Thursday, February 02, 2012

Say wha?

Mark Rienzi*, professor of constitutional law at Catholic University, just told Diane Rehm that people don't have to work for religious institutions like Roman Catholic universities, and therefore aren't entitled to complain when such institutions refuse to offer contraceptive coverage in their employee health policies.

Which is absolutely no different from saying that people don't have to eat at restaurants, and therefore restaurants can refuse service based on race, creed, or religion, if they so choose.

The issue is a simple one of fairness. Just as we don't allow white supremacists to impose their value system on others, we don't allow religious institutions (i.e., not churches) to discriminate against who they hire, while other institutions cannot discriminate, and fairness means they cannot treat their employees differently than other institutions do; not on an issue like this.

Rienzi is now (as I listen) arguing that religions institutions should not be required to pay for this coverage, that the federal government should pay for it. But religious institutions that preach against contraception (a tenet of Rienzi's argument) also urge their congregants to pay their federal taxes. Should the same institution that doesn't want its money going to contraceptive coverage also urge its members to pay taxes to provide contraceptives to others? What, is it laundered somehow, at some point?

Mr. Rienzi does try to make much of Hosanna-Tabor Evangelical Lutheran Church and School v. EEOC, arguing it proves the Obama Administration has far too broad of view of government power over religious institutions, and the Supreme Court struck down the Administration's overreach. But that isn't the holding of Hosanna-Tabor at all.

The issue in Hosanna-Tabor turned on whether Cheryl Perich, a "called teacher" according to the Lutheran Church-Missouri Synod, was a "minister." The distinction is an important one, as churches are free, under First Amendment law, to hire and fire ministers, but can be subject to applicable law in the hiring and firing of non-ministerial employees. It's a reasonable enough distinction: the government can't force Roman Catholics to ordain women, or make the Episcopal Church ordain gays and lesbians, but it can keep them from firing non-ministerial employees simply because they are black, or old, or female.

The trial court threw out the suit on the grounds Perich was a "minister," and therefore could not claim protection under the Americans with Disabilities Act. The 6th Circuit disagreed, noting that the duties of a "lay teacher", as defined by the MO Synod, and "called teacher," were the same. It was, the Court concluded, a distinction without a difference, and the only result was to allow the MO Synod to discriminate against the latter class of employees on the pretext that their duties were "ministerial."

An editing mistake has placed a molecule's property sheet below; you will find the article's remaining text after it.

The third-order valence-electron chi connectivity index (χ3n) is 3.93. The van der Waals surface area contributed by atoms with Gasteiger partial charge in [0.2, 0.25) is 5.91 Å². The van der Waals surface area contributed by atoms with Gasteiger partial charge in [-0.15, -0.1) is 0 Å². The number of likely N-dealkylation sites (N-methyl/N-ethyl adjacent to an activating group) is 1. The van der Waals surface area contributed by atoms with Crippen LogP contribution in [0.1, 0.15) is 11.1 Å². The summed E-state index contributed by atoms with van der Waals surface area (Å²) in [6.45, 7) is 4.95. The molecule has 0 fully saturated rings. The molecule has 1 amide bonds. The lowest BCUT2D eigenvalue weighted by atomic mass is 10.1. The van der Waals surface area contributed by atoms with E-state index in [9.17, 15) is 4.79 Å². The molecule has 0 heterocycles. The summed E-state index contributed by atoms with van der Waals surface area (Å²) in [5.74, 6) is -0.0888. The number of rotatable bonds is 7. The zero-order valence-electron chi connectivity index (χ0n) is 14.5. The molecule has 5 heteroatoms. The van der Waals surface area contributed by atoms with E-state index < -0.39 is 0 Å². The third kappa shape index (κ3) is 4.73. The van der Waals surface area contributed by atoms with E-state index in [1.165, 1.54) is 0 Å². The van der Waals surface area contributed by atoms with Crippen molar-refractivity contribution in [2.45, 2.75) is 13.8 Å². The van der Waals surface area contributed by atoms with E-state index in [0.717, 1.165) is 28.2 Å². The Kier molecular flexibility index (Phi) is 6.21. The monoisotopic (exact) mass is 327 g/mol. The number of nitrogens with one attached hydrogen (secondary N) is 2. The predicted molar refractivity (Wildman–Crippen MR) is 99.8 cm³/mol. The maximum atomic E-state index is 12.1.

I have to admit, at this point, that having the court decide who is, and who is not, a "minister" for any denomination is an uncomfortable one. I understand the law has to draw such distinctions; but I'm very wary of how those determinations are made. However, this matter of a "ministerial exception" is one that has only arisen under Title VII of the Civil Rights Act (ironic Rienzi would fall back on the very Civil Rights Act his argument, in other ways, seeks to undermine), and as such the question of whether or not such an exception exists at all has never been handled by the Supreme Court.

So what they did is, first, acknowledge the exception, and second, decide whether it applies in this case. And they did so, declining to go beyond the facts of this case to set a broader definition of what the exception is, and what it is not. Their ruling rests heavily on what was required of Perich (v. the process for being a lay teacher), on Perich's behavior (using tax exemptions available only to ministers, and not to lay people), and on her own statements about being a minister and engaging in the teaching ministry of the church.

Interestingly, this opinion is sparking no small amount of controversy, but I find myself largely agreeing with it (which puts me at odds with Barry Lynn and some legal scholars, but so be it). If I understand myself to be an ordained minister, and understand myself to have a ministry in an organized church, and the church recognizes and acknowledges that ministry by treating me (through religious services and other practices) as a "minister," then the courts should accept me as a minister. To ask much more than that is to interfere indeed in the business of the church, and I think there are very good reasons for the government not to do that.

But does that affect Rienzi's argument? Not at all. Churches are not covered by the requirement to provide contraceptive coverage in health insurance offered to employees; only religious institutions, which regularly employ non-church members, are covered. Those in the religious institution who are clearly not ministers are not exempt from the Civil Rights Act because of their employer. And nothing in the Hosanna-Tabor decision indicates that they would be.

(*I should have mentioned that Rienzi is representing two plaintiff religious institutions in a lawsuit against this new regulation. I find his legal arguments laughable, if this program is any indication of them.)

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